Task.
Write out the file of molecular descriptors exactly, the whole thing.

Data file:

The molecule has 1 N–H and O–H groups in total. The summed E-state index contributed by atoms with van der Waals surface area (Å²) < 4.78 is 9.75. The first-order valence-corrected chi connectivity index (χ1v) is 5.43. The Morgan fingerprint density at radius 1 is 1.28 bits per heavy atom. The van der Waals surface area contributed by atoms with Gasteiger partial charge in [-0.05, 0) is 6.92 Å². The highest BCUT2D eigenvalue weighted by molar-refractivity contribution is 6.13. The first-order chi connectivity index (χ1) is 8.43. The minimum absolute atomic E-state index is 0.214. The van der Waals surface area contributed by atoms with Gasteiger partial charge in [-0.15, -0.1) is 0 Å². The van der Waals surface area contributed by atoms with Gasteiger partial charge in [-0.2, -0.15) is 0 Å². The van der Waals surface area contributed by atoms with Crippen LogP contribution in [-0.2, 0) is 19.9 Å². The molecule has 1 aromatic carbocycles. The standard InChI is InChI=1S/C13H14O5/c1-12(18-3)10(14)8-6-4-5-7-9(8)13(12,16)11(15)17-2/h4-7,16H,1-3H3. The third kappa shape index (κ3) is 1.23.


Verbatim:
The molecule has 1 N–H and O–H groups in total. The summed E-state index contributed by atoms with van der Waals surface area (Å²) < 4.78 is 9.75. The first-order valence-corrected chi connectivity index (χ1v) is 5.43. The Morgan fingerprint density at radius 1 is 1.28 bits per heavy atom. The van der Waals surface area contributed by atoms with Gasteiger partial charge in [-0.05, 0) is 6.92 Å². The highest BCUT2D eigenvalue weighted by molar-refractivity contribution is 6.13. The first-order chi connectivity index (χ1) is 8.43. The minimum absolute atomic E-state index is 0.214. The van der Waals surface area contributed by atoms with Gasteiger partial charge in [-0.15, -0.1) is 0 Å². The van der Waals surface area contributed by atoms with Gasteiger partial charge in [-0.2, -0.15) is 0 Å². The van der Waals surface area contributed by atoms with Crippen LogP contribution in [-0.2, 0) is 19.9 Å². The molecule has 1 aromatic carbocycles. The standard InChI is InChI=1S/C13H14O5/c1-12(18-3)10(14)8-6-4-5-7-9(8)13(12,16)11(15)17-2/h4-7,16H,1-3H3. The third kappa shape index (κ3) is 1.23.